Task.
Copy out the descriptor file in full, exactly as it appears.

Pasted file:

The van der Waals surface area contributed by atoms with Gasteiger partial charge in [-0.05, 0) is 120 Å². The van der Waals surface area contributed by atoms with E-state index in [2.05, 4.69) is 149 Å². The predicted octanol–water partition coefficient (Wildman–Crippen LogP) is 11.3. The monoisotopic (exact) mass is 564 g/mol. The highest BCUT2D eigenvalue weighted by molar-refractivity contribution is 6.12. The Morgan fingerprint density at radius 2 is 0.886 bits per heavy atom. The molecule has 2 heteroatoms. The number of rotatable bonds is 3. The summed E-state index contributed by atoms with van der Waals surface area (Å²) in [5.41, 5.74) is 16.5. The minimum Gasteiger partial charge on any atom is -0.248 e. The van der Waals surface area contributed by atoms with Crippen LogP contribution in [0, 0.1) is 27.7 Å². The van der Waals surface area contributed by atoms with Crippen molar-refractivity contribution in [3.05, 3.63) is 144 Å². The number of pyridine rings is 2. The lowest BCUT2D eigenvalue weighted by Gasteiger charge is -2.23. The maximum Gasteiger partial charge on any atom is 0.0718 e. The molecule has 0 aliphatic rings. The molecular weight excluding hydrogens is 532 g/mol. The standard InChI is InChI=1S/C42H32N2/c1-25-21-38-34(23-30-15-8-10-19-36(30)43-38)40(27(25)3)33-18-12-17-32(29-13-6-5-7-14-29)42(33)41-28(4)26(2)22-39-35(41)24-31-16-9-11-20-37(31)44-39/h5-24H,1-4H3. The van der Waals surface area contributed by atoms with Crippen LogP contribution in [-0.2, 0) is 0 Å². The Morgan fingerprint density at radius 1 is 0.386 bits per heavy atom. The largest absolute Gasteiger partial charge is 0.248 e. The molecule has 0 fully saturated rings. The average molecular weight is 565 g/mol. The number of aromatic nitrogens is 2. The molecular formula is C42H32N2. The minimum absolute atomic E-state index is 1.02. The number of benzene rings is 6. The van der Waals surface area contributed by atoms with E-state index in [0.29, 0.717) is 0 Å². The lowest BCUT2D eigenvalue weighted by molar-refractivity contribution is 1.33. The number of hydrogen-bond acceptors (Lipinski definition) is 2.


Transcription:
The van der Waals surface area contributed by atoms with Gasteiger partial charge in [-0.05, 0) is 120 Å². The van der Waals surface area contributed by atoms with E-state index in [2.05, 4.69) is 149 Å². The predicted octanol–water partition coefficient (Wildman–Crippen LogP) is 11.3. The monoisotopic (exact) mass is 564 g/mol. The highest BCUT2D eigenvalue weighted by molar-refractivity contribution is 6.12. The Morgan fingerprint density at radius 2 is 0.886 bits per heavy atom. The molecule has 2 heteroatoms. The number of rotatable bonds is 3. The summed E-state index contributed by atoms with van der Waals surface area (Å²) in [5.41, 5.74) is 16.5. The minimum Gasteiger partial charge on any atom is -0.248 e. The van der Waals surface area contributed by atoms with Crippen LogP contribution in [0, 0.1) is 27.7 Å². The van der Waals surface area contributed by atoms with Crippen molar-refractivity contribution in [3.05, 3.63) is 144 Å². The number of pyridine rings is 2. The lowest BCUT2D eigenvalue weighted by Gasteiger charge is -2.23. The maximum Gasteiger partial charge on any atom is 0.0718 e. The molecule has 0 aliphatic rings. The molecular weight excluding hydrogens is 532 g/mol. The standard InChI is InChI=1S/C42H32N2/c1-25-21-38-34(23-30-15-8-10-19-36(30)43-38)40(27(25)3)33-18-12-17-32(29-13-6-5-7-14-29)42(33)41-28(4)26(2)22-39-35(41)24-31-16-9-11-20-37(31)44-39/h5-24H,1-4H3. The van der Waals surface area contributed by atoms with Crippen LogP contribution in [-0.2, 0) is 0 Å². The Morgan fingerprint density at radius 1 is 0.386 bits per heavy atom. The largest absolute Gasteiger partial charge is 0.248 e. The molecule has 0 fully saturated rings. The average molecular weight is 565 g/mol. The number of aromatic nitrogens is 2. The molecular formula is C42H32N2. The minimum absolute atomic E-state index is 1.02. The number of benzene rings is 6. The van der Waals surface area contributed by atoms with E-state index in [0.29, 0.717) is 0 Å². The lowest BCUT2D eigenvalue weighted by molar-refractivity contribution is 1.33. The number of hydrogen-bond acceptors (Lipinski definition) is 2.